Jesus to lead the gathering of disciples. There was no shaming, no blaming, Jesus does
not even say, “Peter, you are forgiven.” It might be said that Jesus is giving Peter the
opportunity to prove to himself he truly does love Jesus more than all the other things
in his life. The whole sequence of the passage is a declaration that Jesus forgives all
things and the breakfast on the beach is the assurance that there is still room for Peter
at the table, and there is still room for anyone and everyone.
I’ve known a lot of people over the years who think there isn’t room at the table
for them. They believe they are not worthy to take part in the Sacrament of Holy
Communion. The Church for too long has twisted the original meaning of this meal to
make it one where only certain people were worthy of taking part in it. It was too holy,
too sacred to allow everyone to take part. I believe, and in general throughout our
denomination, churches believe that there is room at the table for anyone. This table is
set as a feast for sinners, not a privilege for the perfect.
This table, this symbolic meal was never intended to be an exclusive buffet for
insiders, members of the club who knew the secret handshake, who had paid the annual
dues, who assumed they deserved God’s grace. It was always intended to be an open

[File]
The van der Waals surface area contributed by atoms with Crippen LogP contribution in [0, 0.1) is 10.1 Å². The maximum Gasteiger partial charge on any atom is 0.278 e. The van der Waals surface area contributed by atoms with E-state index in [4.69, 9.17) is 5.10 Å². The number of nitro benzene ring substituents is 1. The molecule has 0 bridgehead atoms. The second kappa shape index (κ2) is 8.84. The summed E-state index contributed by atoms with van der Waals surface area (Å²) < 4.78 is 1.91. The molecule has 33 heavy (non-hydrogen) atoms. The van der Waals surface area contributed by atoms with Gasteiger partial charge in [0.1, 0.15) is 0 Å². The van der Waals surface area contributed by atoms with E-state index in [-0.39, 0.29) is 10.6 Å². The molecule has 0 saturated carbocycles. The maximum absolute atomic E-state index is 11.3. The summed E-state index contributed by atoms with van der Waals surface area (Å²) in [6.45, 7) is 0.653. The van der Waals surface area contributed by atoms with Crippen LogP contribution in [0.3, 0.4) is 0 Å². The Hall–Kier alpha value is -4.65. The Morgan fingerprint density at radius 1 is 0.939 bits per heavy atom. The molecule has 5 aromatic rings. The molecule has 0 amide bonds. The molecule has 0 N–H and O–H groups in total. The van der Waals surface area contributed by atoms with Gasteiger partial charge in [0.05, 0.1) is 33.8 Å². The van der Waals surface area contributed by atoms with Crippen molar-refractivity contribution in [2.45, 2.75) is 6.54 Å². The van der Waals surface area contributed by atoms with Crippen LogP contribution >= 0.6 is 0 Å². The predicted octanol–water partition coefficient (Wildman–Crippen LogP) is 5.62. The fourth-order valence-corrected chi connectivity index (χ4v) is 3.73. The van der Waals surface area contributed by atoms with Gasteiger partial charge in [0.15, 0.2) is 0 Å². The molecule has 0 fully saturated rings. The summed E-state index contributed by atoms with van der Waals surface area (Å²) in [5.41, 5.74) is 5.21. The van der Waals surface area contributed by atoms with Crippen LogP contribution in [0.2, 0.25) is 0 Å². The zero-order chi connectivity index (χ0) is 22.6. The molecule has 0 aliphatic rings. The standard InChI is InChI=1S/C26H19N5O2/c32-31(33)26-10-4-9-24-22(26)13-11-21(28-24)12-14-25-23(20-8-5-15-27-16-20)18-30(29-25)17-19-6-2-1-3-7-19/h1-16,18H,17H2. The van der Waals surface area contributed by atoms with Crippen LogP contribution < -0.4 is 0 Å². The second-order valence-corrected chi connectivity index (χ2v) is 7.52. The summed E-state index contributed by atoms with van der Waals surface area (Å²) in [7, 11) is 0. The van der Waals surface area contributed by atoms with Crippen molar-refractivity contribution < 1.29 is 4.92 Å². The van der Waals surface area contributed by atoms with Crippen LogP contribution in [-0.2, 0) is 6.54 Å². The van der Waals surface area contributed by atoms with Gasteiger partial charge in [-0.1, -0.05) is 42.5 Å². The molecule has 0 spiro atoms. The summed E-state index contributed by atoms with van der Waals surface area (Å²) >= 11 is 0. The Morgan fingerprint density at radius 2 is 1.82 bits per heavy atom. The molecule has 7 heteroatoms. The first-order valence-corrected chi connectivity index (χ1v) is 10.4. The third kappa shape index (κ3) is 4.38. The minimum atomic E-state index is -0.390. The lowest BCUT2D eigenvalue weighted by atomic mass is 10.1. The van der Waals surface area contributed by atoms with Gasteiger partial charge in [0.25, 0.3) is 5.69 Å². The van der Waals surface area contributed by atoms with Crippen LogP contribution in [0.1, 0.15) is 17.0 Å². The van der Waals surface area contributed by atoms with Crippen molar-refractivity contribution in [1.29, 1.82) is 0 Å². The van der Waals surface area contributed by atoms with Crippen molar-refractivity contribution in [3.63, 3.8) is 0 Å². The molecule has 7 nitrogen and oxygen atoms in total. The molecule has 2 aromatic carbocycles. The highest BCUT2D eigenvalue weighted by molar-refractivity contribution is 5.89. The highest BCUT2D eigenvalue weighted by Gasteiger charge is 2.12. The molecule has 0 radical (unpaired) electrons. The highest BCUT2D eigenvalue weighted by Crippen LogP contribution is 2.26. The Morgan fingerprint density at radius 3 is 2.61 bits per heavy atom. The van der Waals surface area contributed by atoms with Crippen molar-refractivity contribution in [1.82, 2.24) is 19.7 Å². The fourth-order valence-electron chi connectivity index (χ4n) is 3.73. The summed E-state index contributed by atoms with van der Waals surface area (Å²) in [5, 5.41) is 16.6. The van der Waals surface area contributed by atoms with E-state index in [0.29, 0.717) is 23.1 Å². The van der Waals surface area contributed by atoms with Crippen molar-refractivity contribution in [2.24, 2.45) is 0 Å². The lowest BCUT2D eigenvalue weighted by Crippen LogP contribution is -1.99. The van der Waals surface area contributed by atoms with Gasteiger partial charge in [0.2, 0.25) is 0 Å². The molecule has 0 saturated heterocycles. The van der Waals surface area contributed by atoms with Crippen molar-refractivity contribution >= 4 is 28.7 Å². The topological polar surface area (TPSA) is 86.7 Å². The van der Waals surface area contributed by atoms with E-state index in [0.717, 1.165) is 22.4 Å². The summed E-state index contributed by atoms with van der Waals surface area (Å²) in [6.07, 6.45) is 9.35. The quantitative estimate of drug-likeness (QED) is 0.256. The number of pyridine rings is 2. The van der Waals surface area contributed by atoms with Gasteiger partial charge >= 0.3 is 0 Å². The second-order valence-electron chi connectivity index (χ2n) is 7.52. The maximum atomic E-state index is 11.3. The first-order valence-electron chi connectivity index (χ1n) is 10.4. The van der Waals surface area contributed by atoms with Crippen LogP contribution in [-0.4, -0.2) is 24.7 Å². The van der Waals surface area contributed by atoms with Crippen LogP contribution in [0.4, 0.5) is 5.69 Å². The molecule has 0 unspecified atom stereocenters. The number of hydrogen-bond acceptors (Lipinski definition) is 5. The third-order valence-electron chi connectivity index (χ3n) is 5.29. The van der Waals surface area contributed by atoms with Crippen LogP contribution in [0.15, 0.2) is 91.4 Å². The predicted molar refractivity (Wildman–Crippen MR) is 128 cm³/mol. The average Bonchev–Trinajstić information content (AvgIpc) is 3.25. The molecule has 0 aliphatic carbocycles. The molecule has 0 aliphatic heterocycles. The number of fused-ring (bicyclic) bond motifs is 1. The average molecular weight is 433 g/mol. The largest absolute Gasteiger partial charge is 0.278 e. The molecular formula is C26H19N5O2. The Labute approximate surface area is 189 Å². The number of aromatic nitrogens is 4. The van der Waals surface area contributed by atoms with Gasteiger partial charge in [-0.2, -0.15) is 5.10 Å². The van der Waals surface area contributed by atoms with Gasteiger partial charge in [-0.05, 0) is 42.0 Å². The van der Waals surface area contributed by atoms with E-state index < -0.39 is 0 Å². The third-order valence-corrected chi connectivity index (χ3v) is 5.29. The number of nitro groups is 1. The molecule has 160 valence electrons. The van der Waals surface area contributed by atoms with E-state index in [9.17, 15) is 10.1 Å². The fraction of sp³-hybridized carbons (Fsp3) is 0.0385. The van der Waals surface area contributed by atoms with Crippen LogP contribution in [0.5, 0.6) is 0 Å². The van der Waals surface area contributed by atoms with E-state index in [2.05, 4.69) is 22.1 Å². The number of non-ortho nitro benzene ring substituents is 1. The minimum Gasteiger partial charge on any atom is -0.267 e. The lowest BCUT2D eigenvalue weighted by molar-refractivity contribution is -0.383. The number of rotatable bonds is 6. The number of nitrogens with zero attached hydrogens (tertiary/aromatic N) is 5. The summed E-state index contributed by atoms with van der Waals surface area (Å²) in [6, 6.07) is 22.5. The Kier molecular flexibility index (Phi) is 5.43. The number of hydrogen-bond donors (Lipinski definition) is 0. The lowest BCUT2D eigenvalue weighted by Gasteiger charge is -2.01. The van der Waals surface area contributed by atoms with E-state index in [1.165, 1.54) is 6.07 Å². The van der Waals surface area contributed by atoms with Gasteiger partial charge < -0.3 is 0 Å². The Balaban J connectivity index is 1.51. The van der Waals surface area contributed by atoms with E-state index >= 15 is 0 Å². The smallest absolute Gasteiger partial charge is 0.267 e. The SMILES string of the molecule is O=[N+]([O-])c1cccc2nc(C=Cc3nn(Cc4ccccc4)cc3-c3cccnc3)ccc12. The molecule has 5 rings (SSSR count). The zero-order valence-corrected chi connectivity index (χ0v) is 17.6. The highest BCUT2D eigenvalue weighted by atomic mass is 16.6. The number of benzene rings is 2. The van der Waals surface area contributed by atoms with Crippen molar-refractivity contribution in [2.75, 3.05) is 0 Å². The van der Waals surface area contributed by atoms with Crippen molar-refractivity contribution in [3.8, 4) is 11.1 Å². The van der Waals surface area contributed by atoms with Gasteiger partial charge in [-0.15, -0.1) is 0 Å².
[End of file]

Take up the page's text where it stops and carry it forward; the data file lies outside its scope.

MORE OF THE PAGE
table to symbolize the fellowship that Jesus demonstrated throughout his ministry. He
never turned the sick, the sad, or the sinner away. He only criticized the religious
fanatics and leaders who believed they defined what was righteous, and they were
responsible to protect God’s holiness, while they used their power and privilege to
push religious injustices on the powerless, the marginalized, and the outsider. He
called them out for cooperating with the Roman Empire and its brutal abuse of power
for the glory of Caesar. He ate with sinners, drank with drunks, touched the unclean,
healed on the Sabbath when the insurance boards wouldn’t pay.
There’s still room at this table today. That’s the outrageous, revolutionary
promise of the Risen Christ today. He still welcomes anyone to know there is room at
this table for anyone who hungers and thirsts. And it was never intended to be a meal
for gluttons who went home satisfied while others starved. It was intended as spiritual
nutrition to renew disciples to do what Christ has called us to do. It was, and is, a
symbolic reminder of our commissioning just like Peter’s: feed my sheep, feed my
lambs, feed my sheep. Peter wasn’t called to be a fisherman to pay the bills and live
like Jesus had never called him to “serve others as I have served you.” He wasn’t
supposed to return to a life of selfish labor, but a life of self-sacrifice for the hurting,
the outsider, the broken outcast, and the wandering, lost sheep of God’s sheepfold.
We have been sent to serve, to love, and to bring the good news that God has